Kathy Recchia, of Jay, appreciated Stefanik's willingness to participate in the forum taking questions from people selected randomly but felt the Congresswoman had scripted answers and wasn't willing to make changes based on what she heard. She was offended by the Congresswoman's Facebook site describing the protesters as being "reprehensible" as that was not her experience.

"I don't think she knows the people of her district," said Recchia, whose son's wellness will require ongoing medical care.

"I felt there was a lack of empathy and a lack of listening," said Fred Balzac, of Jay. "You have to really listen to people first before you're going to change. How can you not be affected by the people's stories? She just stuck to the party line about how wonderful the House health care bill is they passed."

"I felt she skirted the questions," said Manon Prevost-Mullane, who asked about tolerance. "I asked about intercultural relations and what she's doing for our community because there is an increase of hate crimes. People are feeling not just less safe but less wanted. The visibility of our multiculturalism isn't there. I would like to have heard her offer to organize a more open meeting that would bring leaders of different communities together making sure each community is represented. It's nice that she addresses bullying in schools, but that wasn't what I was asking at all. I was asking her to foster intercultural dialogue."

"I didn't feel she answered my questions about pre-existing conditions," said Nina Matteau, of Westport. "I felt the discontent with her answers was more obvious in the studio than was conveyed in the on-air piece. The audience called on her when she didn't answer someone questions. It drives me crazy that they (the House Republicans) don't know how much this bill is going to cost. They just rushed it through so they could say they passed a bill. What kind of an irresponsible legislator does that?"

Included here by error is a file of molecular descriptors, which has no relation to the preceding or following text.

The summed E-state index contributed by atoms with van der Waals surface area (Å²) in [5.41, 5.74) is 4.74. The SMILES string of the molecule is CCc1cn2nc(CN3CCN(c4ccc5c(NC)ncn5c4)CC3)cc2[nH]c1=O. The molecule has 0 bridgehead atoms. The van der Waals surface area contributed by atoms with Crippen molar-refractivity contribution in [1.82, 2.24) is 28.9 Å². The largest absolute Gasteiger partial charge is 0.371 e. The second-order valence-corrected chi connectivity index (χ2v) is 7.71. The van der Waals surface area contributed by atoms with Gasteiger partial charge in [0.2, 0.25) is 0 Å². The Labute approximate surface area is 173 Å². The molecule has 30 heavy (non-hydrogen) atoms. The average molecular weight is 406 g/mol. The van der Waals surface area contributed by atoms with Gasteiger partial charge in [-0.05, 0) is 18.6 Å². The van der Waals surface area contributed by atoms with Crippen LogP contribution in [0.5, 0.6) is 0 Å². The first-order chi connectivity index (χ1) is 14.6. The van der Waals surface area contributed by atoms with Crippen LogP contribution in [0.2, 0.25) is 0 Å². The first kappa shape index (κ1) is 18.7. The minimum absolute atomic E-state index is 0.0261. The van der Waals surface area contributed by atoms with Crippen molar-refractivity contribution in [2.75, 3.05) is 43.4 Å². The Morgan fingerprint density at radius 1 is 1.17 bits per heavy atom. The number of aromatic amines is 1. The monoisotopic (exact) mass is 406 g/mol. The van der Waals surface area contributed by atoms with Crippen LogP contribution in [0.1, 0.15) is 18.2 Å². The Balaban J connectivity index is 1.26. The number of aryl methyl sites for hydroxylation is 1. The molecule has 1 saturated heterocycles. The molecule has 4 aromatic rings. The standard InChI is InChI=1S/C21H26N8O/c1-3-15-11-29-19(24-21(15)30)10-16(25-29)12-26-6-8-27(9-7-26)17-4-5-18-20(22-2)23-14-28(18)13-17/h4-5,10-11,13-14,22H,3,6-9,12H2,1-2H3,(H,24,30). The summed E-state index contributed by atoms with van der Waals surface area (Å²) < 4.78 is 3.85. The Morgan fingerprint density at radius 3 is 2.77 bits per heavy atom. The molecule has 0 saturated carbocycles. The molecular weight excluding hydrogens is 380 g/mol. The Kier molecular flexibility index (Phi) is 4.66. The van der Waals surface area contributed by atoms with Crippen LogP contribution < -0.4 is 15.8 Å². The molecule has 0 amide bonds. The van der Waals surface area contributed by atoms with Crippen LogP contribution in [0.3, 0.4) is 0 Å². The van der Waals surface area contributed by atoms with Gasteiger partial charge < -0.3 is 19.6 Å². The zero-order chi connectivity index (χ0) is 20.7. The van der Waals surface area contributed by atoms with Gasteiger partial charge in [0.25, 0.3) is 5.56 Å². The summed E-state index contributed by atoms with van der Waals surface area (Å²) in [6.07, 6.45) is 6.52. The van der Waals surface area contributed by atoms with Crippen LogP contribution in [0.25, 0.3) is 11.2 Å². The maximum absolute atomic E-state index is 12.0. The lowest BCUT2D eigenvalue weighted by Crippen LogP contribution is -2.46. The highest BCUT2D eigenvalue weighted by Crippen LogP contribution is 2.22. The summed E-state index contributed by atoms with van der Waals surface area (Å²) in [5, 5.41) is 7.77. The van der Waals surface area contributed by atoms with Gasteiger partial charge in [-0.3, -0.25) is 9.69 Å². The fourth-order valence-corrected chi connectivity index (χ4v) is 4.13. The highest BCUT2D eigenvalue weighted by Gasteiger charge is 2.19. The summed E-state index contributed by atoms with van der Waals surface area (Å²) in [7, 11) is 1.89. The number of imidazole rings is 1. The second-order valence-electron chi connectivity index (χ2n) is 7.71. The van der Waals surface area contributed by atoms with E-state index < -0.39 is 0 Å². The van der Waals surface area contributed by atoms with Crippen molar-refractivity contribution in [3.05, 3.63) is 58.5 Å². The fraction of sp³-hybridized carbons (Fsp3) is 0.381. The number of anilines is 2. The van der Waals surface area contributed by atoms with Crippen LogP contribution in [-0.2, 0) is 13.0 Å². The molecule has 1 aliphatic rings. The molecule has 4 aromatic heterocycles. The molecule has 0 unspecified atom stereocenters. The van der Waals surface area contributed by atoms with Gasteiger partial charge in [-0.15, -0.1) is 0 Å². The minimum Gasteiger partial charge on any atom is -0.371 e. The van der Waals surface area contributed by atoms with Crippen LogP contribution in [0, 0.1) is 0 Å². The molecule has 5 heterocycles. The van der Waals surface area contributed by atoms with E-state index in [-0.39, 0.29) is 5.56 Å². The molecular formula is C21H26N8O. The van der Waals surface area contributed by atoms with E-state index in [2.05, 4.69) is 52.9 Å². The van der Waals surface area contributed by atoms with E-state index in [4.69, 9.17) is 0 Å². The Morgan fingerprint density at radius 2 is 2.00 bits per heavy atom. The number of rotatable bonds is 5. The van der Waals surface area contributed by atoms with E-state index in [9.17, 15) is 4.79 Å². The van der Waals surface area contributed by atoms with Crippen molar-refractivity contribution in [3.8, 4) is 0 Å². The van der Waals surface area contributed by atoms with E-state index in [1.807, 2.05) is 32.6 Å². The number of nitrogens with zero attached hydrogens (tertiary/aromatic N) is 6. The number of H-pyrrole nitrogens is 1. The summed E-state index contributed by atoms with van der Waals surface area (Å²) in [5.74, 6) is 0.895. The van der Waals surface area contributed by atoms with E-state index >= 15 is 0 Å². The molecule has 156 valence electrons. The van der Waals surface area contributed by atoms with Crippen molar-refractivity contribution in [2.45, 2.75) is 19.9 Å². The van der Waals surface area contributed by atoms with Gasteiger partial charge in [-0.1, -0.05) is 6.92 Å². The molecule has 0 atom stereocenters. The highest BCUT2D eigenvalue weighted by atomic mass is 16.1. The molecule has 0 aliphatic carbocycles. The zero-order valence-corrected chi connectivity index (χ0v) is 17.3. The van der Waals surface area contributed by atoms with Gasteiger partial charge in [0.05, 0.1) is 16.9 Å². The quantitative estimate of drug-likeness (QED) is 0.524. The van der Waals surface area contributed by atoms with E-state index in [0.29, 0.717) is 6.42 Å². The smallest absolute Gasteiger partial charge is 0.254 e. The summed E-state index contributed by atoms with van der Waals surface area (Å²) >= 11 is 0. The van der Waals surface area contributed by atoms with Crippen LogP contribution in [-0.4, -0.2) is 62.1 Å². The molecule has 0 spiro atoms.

Franklin County Republican Chairman Ray Scollin, of Saranac Lake, who was outside and later watched the broadcast, feels Stefanik was right in voting for the bill as a means of getting it out of the House and the Senate engaged in the process.

"I didn't see anything unexpected," said Scollin. "I felt many of the questions were fair. The questioners showed concern, and I certainly understand that concern. I felt the congresswoman was somewhat structured in her answers, but for a reason. The Republicans had to get something out of the House and into the Senate to get any kind of a change."

Scollin agrees with Stefanik that Obamacare isn't working, but feels that the House plan isn't the solution either. He hopes that now that it's in the Senate, the Congress will come up with something more reasonable.

"We need a bill that's better than Obamacare and better than the House bill," he said.

Had Scollin been in the room, he would have asked Stefanik what were her concerns with ACA, what worked and needed to change and to answer the same about the House bill.

"Then people would have had an opportunity to understand if the congresswoman was in touch with the reality of the ACA or leaning on facts that had been disproved," he said. "I know how smart this congresswoman is. I know she knows what's wrong and what needs to be repealed and replaced."

A joint statement by the chairs of the Clinton, Essex and Franklin County Republican Party Chairs was released following the debate and is available on their respective websites. The full broadcast of the forum is available for review on the Mountain Lake PBS website.